On the edge
QUOTE (Andy Capp @ Jan 10 2017, 07:45 PM) *
The third world crap that is our railway strikes again. App states P7, nope it is P8 and the berk too busy gassing at the entrance didn't have a scooby. Of course the next train is delayed by half hour!!!


What's it got to do with you? They are trying to run a TRAIN service, you are just a passenger.
Biker1
QUOTE (Andy Capp @ Jan 10 2017, 08:45 PM) *
The third world crap that is our railway strikes again. App states P7, nope it is P8 and the berk too busy gassing at the entrance didn't have a scooby. Of course the next train is delayed by half hour!!!

How to wind up AC even more!! wink.gif tongue.gif
Andy Capp
QUOTE (Biker1 @ Jan 11 2017, 09:07 AM) *

Three things angered me:

With 10 minutes to arrival, the app said P7.
When I got to P7 (the place it normally arrives on) there's no notice to say the Plymouth train has been diverted to P8. There's just a pointless 'welcome...' notice.
I return to the gate and there's just a bloke appearing to be chatting to his mate. I ask him where the Plymouth train is and he replies with a don't know I'll have to ask.

This is on top of the announcements being difficult to hear and the information boards being poorly implemented.
je suis Charlie
This of course is the much vaunted public transport we are supposed to be using instead of our private vehicles. Thats of course if the unions let's em run in the first place!
Biker1
QUOTE (Andy Capp @ Jan 11 2017, 10:21 AM) *
Three things angered me:

With 10 minutes to arrival, the app said P7.
When I got to P7 (the place it normally arrives on) there's no notice to say the Plymouth train has been diverted to P8. There's just a pointless 'welcome...' notice.
I return to the gate and there's just a bloke there appearing to be chatting to his mate. I ask him where is the Plymouth train is and he replies with a don't know I'll have to ask.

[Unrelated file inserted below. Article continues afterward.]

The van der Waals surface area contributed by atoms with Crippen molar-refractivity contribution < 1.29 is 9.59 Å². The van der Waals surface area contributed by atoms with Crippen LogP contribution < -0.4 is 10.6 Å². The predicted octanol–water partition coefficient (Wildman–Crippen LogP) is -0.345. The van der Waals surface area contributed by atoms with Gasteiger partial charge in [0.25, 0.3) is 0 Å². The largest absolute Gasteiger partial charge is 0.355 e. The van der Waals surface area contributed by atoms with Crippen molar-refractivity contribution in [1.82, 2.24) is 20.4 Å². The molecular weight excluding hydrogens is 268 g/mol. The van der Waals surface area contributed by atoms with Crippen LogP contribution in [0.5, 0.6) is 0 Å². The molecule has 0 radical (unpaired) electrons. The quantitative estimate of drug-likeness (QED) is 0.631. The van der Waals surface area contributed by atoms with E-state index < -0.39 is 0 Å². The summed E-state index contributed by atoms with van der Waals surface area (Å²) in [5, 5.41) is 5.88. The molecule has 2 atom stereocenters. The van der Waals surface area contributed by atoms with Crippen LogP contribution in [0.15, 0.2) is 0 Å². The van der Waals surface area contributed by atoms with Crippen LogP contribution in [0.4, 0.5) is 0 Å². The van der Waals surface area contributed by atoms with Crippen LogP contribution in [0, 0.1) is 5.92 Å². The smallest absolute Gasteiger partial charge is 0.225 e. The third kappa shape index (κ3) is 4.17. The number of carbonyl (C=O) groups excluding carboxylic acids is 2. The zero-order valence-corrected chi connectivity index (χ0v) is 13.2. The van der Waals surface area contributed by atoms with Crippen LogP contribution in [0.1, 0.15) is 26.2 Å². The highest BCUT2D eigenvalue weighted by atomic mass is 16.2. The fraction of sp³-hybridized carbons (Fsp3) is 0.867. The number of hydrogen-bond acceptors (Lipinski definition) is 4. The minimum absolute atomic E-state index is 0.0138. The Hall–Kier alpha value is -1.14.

This is on top of the announcements being difficult to hear and the information boards are poorly implemented.

What app. was it?
On the edge
QUOTE (Biker1 @ Jan 11 2017, 09:07 AM) *



It's all about automation and investment. One day, Andy will be met by an auto organ at the barrier, who will be very nice to him guide him to the right train. So when the investment programme is finished, we won't see any 'humans' on the station. Apparently this kitvand software is on beta test right now in railway management, where so far the executive level had been replaced.

Mind, by the time they get it working, Andy will be in his driverless car.
je suis Charlie
QUOTE (On the edge @ Jan 11 2017, 10:47 AM) *
It's all about automation and investment. One day, Andy will be met by an auto organ at the barrier, who will be very nice to him guide him to the right train. So when the investment programme is finished, we won't see any 'humans' on the station. Apparently this kitvand software is on beta test right now in railway management, where so far the executive level had been replaced.

Mind, by the time they get it working, Andy will be in his driverless car.

Out of interest, and I don't wanna derail thread but why your deep interest. In driverless cars?
gel
QUOTE (JeffG @ Dec 4 2016, 01:34 PM) *
I think you didn't quite get my drift there. That's why I said "as far as Newbury (or Reading if not stopping at Newbury)", i.e. changeover at the last stop before the wires run out. They presumably also need time to start the engines.

Assembled in the North East as shown on recent Michael Portillo TV prog:
http://press.hitachirail-eu.com/pressrelea...s-train-1686468

JeffG
QUOTE (gel @ Jan 11 2017, 10:33 AM) *

QUOTE
In addition to building new fleets, Hitachi will maintain the trains at newly built facilities. By 2020 Hitachi will become one of the largest maintainer of UK trains. In total Hitachi will have 281 trains running on the UK network, carrying millions of passengers along intercity and commuter routes.

It's never going to happen. The unions will still be arguing over who closes the doors.
On the edge
QUOTE (je suis Charlie @ Jan 11 2017, 10:22 AM) *
Out of interest, and I don't wanna derail thread but why your deep interest. In driverless cars?